translates Matthew as using debts/debtors and Luke using sins/indebted to us. Catherine's note: Because there
are many interpretations of this line, I would focus emphasis on the word forgive, and relate back to the
Golden Rule and Great Commandment - that we treat others as we ourselves would like to be treated.

In fact, the whole prayer when understood in this social context becomes radicalized. “Your kingdom come,”
“Give us our daily bread” also have messages against the patron-driven society of the time.

Contextually, Luke puts the Lord’s Prayer in the context of a lesson to the disciples about how to pray, ending
with the need to be persistent. (Luke 11:5-13) Clearly if this is a prayer about the bringing of a new social
order, the believers will need to be persistent. Matthew’s context on the other hand is about piety and
hypocrisy – don’t pray as the hypocrites do, pray like this. A careful reading shows that among other things,
this is an admonition to abandon concerns for worldly approval and instead seek God’s approval. Again, a
turning upside down of the way things were being done in the society of that day.

Persistence in prayer. Looking at Luke’s context, what does this say about God? Doesn’t God hear our prayer
the first time we say anything? Why do we have to keep asking, asking, asking? If God knows what is good for
us, why do we need to ask at all?

Praying in private. This passage on prayer as well as the preceding one on giving is often used by modern
Christians to justify silent prayer only, and secrecy in tithing. Neither modern use is completely justifiable. The
admonition is not for complete secrecy of thoughts and actions, it is against getting public recognition and
acclaim for those thoughts and actions. So, if you desire to lead prayer so that everyone can see your
eloquence, that is wrong. If you desire to lead prayer so that others may benefit by the prayers themselves or
by learning to pray through you that is perfectly acceptable. Likewise, if you give in secret because you don’t
want anyone to know that you are very generous, that is appropriate. If you give in secret so that others don’t
know that you are holding back something that should be given to God, that’s not acceptable. (see Acts 5:1-11
for a dramatic example)

Teaching this story to kids
In weeks one and two of this rotation, learning the prayer and its meaning should be a central point of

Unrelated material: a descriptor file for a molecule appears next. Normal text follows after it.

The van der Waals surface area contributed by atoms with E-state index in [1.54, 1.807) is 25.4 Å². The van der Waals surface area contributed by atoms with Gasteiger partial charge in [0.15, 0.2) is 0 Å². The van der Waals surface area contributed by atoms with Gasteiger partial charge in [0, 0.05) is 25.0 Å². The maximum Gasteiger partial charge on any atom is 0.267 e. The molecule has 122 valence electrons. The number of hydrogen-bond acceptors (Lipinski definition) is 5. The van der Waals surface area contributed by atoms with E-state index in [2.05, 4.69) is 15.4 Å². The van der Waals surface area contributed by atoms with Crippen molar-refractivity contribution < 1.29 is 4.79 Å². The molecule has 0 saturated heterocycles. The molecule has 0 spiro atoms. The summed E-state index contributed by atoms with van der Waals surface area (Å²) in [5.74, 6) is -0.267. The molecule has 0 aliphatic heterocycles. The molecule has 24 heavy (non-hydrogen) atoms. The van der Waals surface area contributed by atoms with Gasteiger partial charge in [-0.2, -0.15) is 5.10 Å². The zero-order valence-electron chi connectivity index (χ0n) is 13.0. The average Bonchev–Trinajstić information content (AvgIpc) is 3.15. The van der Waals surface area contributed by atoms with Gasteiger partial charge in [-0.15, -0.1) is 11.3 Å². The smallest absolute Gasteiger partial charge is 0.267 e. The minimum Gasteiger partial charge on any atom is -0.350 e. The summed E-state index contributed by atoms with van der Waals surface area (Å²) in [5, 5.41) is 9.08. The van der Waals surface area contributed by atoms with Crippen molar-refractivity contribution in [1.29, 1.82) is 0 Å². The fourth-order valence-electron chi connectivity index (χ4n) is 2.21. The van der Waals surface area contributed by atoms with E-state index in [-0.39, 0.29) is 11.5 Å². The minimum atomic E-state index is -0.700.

discussion, but in later weeks, particularly if you have “churched” children who know the prayer already, you
will want to bring out other points in the Bible background, including the verses surrounding the prayers and
the difference emphasis in the two versions and the version used by the church.

Memorization – Our grandparents went to Sunday School to memorize verses, even whole chapters, of
scripture and catechism. More modern Christian educators have questioned whether that is useful learning.
Certainly, we would agree that it is more important that children become familiar with the scriptures, learn the
important stories, understand the meaning, and be able to paraphrase a verse rather than be able to quote
everything word for word. Does memorization have no place? People who have memorized a great deal of
scripture say that it’s a great source of comfort for them in difficult times. Pastors visiting in nursing homes
can’t get an Alzheimer’s patient to tell about what is going on, or even remember family members, but report
when they read scripture, or say the Lord’s Prayer, or sing a familiar hymn the patient repeats word for word.
People of the Catholic faith who use the rosary will tell you that the multiple repetitions allow you to occupy
your mind with something to do, while your soul is allowed to soar. Clearly, there is a place for memory work,
and memorizing communally used prayers, such as this one. Encourage the children to their memory work.

Some terms to think about:

Hallowed – strange word for kids, it sounds like Halloween. Is “Hallowed” God’s name?

Thy/Thou – In Old English, when you spoke to someone who was a stranger or a formal acquaintance, you
used the forms Ye/Your. (“Hear ye, Hear ye” was proclaimed to strangers) When you talked with a family
member or a close friend, you used the words Thee/Thou. Fast forward a couple hundred years. “You” has
become the vocabulary people use for all acquaintances. “Thee” has completely dropped from our vocabulary.
Except for ONE PLACE. We still have the King James Bible, written when ye and thee were both in use. In
language surrounding God, Thee/Thou was used. People decided to keep using that form to address God.
Why? Because it shows God greater respect. The problem is that THIS IS THE EXACT OPPOSITE OF THE
ORIGINAL MEANING OF THEE/THOU. Originally this was a term that denoted greater intimacy, not